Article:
Dr. David B. Adams – Psychological Blog

Psychology of Injury, Pain, Anxiety and Depression

Treated by Tests

Multi-case building behaviors a term I coined after years of seeing patients who consciously refuse to improve since recovery would interfere with other legal cases that they were pursuing…”building.”

Discussing when, why and how individuals build cases, so that they can increase their financial compensation, would be redundant. This is discussed continuously in the scientific literature.

When you are attempting to provide the highest quality of care of which you are capable, and you find yourself impeded by deliberate manipulations of the patient, it is very ungratifying if not outright discouraging.

For example, I recently saw a patient who had sustained a gunshot wound in the course of performing his work. This occurred in another State, and he had relocated to Atlanta. While in the other locale, he had repeatedly accessed a broad range of mental health care for the trauma (which had physically healed long ago).

He was referred for evaluation and treatment, and I saw him with the goal of determining what (and how much) care he would need. However, I very quickly discovered that he had been instructed not tell provide me with any details of his injury. None whatsoever.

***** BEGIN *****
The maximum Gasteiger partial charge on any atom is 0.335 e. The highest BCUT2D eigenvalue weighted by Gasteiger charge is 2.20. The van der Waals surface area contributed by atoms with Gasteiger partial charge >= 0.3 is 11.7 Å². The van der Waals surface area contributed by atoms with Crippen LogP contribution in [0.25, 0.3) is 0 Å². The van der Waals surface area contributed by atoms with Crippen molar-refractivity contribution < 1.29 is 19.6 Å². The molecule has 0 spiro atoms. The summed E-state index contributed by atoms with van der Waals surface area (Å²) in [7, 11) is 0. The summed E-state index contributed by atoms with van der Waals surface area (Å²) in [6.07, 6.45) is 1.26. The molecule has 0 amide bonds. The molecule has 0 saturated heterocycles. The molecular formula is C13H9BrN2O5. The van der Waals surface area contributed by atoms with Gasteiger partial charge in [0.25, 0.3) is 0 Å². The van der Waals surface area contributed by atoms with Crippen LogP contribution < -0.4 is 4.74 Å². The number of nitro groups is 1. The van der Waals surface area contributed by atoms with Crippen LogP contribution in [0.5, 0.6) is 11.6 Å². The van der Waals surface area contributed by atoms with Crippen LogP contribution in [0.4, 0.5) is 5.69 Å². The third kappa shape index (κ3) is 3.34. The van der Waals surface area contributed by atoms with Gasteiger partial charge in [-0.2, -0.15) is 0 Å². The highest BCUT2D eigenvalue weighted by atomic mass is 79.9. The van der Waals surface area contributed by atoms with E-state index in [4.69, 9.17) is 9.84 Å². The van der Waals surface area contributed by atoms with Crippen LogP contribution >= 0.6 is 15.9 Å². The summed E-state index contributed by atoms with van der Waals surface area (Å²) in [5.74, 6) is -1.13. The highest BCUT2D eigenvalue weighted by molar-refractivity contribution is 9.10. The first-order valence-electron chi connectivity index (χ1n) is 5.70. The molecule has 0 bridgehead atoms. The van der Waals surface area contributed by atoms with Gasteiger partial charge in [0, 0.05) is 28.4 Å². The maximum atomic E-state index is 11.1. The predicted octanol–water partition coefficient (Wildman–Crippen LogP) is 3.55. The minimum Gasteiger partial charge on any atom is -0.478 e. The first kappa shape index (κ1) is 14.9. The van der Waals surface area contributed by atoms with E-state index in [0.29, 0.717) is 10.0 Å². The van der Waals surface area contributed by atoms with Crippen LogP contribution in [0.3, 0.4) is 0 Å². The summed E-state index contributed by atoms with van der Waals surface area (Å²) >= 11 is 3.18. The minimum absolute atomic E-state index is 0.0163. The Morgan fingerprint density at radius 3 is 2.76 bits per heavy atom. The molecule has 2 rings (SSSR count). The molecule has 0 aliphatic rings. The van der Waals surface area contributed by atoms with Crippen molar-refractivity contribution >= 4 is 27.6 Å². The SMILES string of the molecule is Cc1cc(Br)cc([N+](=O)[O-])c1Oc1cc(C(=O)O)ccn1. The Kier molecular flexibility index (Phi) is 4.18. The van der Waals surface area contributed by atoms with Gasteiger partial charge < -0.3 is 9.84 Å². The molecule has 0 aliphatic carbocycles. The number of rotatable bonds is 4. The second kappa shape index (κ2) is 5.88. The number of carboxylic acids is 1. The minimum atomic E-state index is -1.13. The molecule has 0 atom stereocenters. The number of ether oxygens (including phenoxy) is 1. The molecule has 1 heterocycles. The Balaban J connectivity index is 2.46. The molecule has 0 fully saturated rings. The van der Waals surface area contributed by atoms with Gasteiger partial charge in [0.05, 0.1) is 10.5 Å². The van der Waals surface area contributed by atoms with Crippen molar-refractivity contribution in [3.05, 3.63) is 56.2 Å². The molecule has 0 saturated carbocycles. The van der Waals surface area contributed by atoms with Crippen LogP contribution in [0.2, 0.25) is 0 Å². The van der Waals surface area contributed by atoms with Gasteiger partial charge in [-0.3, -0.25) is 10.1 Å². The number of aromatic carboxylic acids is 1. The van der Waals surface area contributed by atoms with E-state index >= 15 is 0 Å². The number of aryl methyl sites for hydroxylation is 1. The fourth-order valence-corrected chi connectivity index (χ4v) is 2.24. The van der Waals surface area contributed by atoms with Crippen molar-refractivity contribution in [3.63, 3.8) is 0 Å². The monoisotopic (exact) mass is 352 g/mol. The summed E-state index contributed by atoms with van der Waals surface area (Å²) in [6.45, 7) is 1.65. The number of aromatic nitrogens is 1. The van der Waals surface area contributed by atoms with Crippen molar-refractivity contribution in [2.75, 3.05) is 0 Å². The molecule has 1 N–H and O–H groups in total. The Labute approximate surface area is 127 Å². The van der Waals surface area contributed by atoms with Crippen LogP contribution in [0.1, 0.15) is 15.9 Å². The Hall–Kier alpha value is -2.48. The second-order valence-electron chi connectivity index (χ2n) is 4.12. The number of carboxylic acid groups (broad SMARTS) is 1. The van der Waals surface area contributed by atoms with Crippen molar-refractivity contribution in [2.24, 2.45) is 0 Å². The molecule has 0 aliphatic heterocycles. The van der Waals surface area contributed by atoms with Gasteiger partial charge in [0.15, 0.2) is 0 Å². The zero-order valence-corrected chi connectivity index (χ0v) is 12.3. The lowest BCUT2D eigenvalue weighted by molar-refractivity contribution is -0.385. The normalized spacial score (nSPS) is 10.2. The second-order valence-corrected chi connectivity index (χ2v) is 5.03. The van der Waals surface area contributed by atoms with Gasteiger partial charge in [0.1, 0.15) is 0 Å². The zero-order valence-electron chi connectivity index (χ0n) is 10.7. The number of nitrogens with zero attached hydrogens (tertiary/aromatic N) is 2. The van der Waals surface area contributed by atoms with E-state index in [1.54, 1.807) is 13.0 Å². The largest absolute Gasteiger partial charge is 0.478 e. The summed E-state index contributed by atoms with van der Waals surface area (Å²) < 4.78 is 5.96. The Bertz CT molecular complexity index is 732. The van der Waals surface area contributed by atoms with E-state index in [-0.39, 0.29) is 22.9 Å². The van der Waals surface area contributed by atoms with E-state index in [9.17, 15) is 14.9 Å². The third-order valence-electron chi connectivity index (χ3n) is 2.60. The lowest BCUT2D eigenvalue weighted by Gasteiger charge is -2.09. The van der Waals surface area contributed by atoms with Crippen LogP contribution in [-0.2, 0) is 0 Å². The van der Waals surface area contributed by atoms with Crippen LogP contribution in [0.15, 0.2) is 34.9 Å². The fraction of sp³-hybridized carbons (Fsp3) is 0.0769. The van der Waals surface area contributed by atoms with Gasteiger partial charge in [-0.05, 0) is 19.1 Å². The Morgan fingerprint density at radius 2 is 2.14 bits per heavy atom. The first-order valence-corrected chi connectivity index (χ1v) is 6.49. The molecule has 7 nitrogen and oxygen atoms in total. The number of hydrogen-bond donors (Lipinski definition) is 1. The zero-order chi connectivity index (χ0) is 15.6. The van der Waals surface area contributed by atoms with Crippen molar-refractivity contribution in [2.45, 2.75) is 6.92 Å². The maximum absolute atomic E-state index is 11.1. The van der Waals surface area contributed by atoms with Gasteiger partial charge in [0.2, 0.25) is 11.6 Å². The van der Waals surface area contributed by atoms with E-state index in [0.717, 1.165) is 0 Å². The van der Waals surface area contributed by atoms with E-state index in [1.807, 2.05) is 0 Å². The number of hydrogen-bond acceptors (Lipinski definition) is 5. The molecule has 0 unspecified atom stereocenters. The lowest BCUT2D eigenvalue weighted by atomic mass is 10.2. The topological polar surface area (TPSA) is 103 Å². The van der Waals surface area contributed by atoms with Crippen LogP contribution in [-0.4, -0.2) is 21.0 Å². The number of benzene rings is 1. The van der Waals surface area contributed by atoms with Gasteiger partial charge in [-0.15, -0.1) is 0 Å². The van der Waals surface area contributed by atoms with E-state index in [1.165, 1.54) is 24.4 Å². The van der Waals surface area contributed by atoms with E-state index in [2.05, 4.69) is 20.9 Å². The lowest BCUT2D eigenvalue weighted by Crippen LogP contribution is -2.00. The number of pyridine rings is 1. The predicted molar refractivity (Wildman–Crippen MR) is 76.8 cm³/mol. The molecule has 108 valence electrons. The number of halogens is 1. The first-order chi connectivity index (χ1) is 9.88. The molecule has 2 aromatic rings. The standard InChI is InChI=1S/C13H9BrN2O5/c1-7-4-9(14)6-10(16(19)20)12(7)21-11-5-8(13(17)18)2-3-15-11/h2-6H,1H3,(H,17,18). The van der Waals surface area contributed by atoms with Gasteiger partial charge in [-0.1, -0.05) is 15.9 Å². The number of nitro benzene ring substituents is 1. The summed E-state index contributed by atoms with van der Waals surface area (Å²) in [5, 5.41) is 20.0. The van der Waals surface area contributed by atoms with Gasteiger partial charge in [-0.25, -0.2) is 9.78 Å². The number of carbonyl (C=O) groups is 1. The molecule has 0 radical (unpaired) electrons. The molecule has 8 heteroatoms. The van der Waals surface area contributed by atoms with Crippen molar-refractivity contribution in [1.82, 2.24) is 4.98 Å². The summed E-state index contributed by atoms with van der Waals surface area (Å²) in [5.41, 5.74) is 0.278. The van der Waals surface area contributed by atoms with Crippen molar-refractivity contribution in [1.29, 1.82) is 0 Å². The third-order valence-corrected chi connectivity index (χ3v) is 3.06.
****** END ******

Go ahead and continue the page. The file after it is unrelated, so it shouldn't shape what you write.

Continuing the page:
Why? Well, someone had found for him a new source for a law suit, and they were afraid that if he provided any data as to how he had been wounded that it might (would?) conflict with other versions he had given to others. Thus, it might ruin his case.

He was completely comfortable following those instructions. They made a great deal of sense to him since his desire for money exceeded his desire for care. It is hard to predict how long this had been true. As best I can determine, he initially needed care. He continued in care long after the need no longer existed since it made him appear (to the courts) as more impaired.

Once he had relocated to Georgia, in order to remain in care, he had to either lie or simply prevent anyone from knowing the truth.

The fact that he was so comfortable with this role was the most disappointing aspect. All one can do in such instances is state that there was no need for care and that the patient had been instructed to not provide any data that would clarify his current mental status.

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